The Cincinnati Kid (1965) Norman Jewison

By 1965, Steve McQueen was a star with hit films like “The Magnificent Seven” and “The Great Escape” already behind him. Yet, McQueen still had not proven he could carry a film, films where he alone was the big name. “The Honeymoon Machine,” “The War Lover” and “Hell is For Heroes” did little at the box office no matter what their quality. McQueen was still chasing the one actor who he saw as his rival, Paul Newman. With the release of “The Cincinnati Kid,” Steve would be on a cinematic roll pushing him through the stratosphere for the next few years equal to that of his screen rival.

I first saw “The Cincinnati Kid” in 1965 at a little theater in Downtown Brooklyn called the Duffield. Back in those days, this area of Brooklyn was a sort of mini Times Square with the boroughs largest and fanciest movie palaces all within walking distance. The Loew’s Metropolitan, RKO Albee, Brooklyn Fox and Brooklyn Paramount were all large grand scale theaters, each seating more than 3,000 people. The Duffield, on the other hand, was a small theater, approximately 900 seats, located on a side street (Duffield Street) just off Fulton Street, the main thoroughfare. McQueen was cool, as Eric Stoner, aka The Cincinnati Kid, his screen persona in full bloom. He had the walk and the look. He doesn’t talk too much but McQueen was always at his best when playing the silent type, it was all in his face and his body language. In truth, I was always more of a Paul Newman fan, but in this film McQueen was it, total sixties cool. Continue reading

Advertisements

Being Hal Ashby: Life of a Hollywood Rebel

Dawson K

    Hal Ashby fought the Hollywood system and throughout the 1970’s he won. At the top of his career with films like “The Last Detail”, “Harold and Maude”, “Bound for Glory”, “Shampoo”, “Coming Home” and the decade ending “Being There.” Ashby was one the most prolific and best directors of the ‘70’s then came the 1980’s and a downward spiral that lasted until his death in December 1988.  What happened? Well, on the surface, Ashby, Hollywood’s hippie director, known to smoke a lot of weed and use cocaine on occasion could easily be classified as another drug burn out. Most people seem to think that is what happened and the studios pretty much encouraged that line of thinking. After reading Nick Dawson’s recent biography “Hal Ashby: Life of a Hollywood Rebel”, you come away with the conclusion that yeah, Ashby used drugs but he was not a cocaine addicted druggie and drugs never got in the way of his work.  He was a consummate professional who lived, breathed, and died for his films. More so than his five ex-wives, and one child who he never could bring himself to know, Hal Ashby’s films were his family. 

 175957.1010.A   Ashby’s early life was marked by the suicide of his father, which he could never confront and would haunt him for the rest of his life. He would become the father that was not there and he buried himself in his work. Dawson details his years of apprenticeship as an assistant film editor working which such greats as William Wyler and George Stevens both who he came to admire and wanted to emulate. His big break came when he began working with Norman Jewison who became his mentor and good friend. It was Jewison who gave Hal his first break as a director with “The Landlord”, a film that would give him his film identify, as a purveyor of protagonists who were outsiders. It was 1970 and it was his decade. The cult classic “Harold and Maude” followed and then came “The Last Detail” with Jack Nicholson and more uses of the “F” word than anyone had heard before on screen. Ironically, of all the films he made in the 1970’s, his biggest hit, “Shampoo” was the one film of the decade that did not reflect his personality. It was the first time Ashby felt like a hired gun. The film was the brainchild of Warren Beatty and screenwriter/director Robert Towne, two strong personalities who would force their way into getting the film made with their vision. They were the big Hollywood guns and had the power. For Ashby, it was an artistic set back; still he had plenty of glory ahead with his next few films.panel-6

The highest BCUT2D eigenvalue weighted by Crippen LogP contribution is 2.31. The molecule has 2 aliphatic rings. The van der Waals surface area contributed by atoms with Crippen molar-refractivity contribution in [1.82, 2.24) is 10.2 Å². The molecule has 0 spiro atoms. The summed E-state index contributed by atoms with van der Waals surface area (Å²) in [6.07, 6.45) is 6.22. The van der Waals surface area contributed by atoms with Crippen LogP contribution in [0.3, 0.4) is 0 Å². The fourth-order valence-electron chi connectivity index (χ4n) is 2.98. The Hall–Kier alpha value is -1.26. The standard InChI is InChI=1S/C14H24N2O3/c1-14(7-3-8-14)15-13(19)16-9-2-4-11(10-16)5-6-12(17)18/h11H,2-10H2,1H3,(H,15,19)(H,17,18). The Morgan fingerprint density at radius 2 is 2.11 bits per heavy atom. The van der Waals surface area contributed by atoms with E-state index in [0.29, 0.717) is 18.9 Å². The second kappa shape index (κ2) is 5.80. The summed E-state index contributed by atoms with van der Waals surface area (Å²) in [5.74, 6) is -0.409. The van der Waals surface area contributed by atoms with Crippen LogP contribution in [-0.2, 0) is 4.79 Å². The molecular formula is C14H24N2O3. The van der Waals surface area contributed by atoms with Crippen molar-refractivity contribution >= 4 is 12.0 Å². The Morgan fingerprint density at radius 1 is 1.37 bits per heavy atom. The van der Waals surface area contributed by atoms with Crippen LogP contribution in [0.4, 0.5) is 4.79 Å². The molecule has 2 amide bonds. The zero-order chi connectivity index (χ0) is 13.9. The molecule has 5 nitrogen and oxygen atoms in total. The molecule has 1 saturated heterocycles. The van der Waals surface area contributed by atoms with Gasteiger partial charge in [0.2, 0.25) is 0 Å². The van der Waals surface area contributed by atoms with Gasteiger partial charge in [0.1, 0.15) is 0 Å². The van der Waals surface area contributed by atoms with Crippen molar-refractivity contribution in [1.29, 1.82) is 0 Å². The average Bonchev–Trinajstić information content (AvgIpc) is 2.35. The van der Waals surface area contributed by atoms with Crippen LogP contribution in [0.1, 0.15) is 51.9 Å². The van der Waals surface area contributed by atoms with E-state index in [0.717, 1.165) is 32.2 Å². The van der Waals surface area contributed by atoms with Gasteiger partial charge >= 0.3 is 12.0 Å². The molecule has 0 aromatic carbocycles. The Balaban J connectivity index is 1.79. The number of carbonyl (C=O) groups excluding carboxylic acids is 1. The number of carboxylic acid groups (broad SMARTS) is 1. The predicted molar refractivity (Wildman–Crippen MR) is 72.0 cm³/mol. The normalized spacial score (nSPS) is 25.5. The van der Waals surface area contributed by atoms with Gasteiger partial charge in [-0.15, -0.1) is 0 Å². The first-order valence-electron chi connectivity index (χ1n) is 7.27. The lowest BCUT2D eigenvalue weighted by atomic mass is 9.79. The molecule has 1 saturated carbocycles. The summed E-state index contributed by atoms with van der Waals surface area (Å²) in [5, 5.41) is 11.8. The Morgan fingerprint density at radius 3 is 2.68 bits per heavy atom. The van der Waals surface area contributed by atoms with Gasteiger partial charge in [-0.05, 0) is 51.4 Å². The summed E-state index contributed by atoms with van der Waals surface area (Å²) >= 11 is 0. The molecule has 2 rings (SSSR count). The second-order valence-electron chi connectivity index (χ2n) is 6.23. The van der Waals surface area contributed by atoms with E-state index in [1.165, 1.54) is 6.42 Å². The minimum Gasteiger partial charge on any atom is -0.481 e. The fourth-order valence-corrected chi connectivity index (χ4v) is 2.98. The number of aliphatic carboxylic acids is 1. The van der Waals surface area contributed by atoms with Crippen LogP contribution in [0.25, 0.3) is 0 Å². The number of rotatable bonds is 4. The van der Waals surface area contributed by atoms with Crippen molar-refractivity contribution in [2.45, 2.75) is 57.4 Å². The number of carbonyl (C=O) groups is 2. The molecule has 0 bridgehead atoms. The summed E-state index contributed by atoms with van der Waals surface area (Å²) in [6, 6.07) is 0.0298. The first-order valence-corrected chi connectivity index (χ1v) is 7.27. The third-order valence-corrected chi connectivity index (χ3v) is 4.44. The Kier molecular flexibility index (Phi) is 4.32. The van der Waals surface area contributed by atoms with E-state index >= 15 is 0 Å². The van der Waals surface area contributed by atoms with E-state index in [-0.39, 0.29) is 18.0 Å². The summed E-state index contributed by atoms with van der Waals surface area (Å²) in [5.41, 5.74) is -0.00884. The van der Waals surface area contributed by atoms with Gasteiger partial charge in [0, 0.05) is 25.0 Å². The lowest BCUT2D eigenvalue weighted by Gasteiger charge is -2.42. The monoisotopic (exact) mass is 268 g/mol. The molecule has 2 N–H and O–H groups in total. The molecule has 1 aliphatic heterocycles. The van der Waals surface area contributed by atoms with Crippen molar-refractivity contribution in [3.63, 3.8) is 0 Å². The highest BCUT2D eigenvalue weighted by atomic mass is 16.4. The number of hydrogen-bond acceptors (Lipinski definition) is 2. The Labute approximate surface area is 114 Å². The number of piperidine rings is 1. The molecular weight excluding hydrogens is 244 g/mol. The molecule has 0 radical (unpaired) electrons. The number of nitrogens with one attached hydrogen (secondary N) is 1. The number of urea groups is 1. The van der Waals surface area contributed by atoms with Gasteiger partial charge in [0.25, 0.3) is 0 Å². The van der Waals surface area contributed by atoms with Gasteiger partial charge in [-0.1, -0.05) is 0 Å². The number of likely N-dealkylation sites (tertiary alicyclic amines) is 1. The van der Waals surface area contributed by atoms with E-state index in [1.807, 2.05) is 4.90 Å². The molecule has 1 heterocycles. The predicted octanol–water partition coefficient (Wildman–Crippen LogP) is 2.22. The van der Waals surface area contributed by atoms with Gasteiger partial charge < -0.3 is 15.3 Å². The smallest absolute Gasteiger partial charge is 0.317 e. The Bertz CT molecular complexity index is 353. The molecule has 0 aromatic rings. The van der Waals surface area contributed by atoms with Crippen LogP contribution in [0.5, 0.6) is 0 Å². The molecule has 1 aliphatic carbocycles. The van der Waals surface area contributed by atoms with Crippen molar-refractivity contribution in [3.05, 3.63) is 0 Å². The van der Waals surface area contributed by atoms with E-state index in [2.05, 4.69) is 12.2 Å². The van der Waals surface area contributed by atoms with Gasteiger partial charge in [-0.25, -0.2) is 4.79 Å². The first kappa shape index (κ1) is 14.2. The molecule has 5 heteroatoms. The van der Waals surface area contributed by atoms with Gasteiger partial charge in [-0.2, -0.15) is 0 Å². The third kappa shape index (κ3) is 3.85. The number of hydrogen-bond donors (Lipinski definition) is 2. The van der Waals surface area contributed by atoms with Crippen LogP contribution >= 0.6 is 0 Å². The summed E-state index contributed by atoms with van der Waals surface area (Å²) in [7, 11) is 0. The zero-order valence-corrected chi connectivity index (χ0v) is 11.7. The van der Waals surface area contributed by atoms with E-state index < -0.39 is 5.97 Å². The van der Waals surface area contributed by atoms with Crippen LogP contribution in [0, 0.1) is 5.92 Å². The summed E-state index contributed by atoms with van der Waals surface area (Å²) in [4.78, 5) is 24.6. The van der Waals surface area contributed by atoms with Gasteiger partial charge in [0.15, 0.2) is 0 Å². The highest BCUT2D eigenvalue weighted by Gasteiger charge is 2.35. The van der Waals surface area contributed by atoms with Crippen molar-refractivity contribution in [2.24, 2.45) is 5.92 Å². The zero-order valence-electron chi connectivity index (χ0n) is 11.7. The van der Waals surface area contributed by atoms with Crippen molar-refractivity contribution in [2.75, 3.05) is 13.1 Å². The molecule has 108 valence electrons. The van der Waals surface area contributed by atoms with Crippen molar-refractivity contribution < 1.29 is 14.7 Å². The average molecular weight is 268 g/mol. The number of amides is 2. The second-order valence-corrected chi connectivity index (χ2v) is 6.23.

Ashby did not trust the moneymen, the suits but for the next few years, he would work well with the ones he met like Jerome Hellman who produced “Coming Home.”  After making the film version of “Being There” in 1979, this would all change. Ashby’s work in the 1980’s took a spiraling fall downward, a combination of bad decisions and bad bosses.  Films like “Lookin’ to Get Out”, which he did as a favor to Jon Voight  and “Second-Hand Hearts” were plagued by  bad scripts and Ashby’s relenting drive to continuously edit and re-editing the films trying to find a way to make it work. Overrun budgets, unfriendly executives, bad mouthing, and multiple projects put into turnaround all contributed to his decline.  Ashby found himself with less and less control. The suits were running the insane asylum. With the “The Slugger’s Wife” one of Neil Simon’s worst scripts producer Ray Stark enforced Simon’s contract that his script could not be changed, unless Simon rewrote which he continuously did during the production. Ashby, who liked to have his actors improvise, found this stifling, unfortunately, he had no recourse; after all, this was Neil Simon. It seemed like an unlikely, pairing Ashby and Broadway Neil Simon, and best said this is one film to avoid.  His films were book ended by Bridges, Beau and Jeff.  Beau starred in his first directorial effort and brother Jeff worked on his last feature “8 Million Ways to Die.”

    To the end of his life, Hal Ashby reciprocated what Norman Jewison did for him by becoming a mentor to young new talent, and lived a life where his films were everything. To the very end, his philosophy was “never sell out.”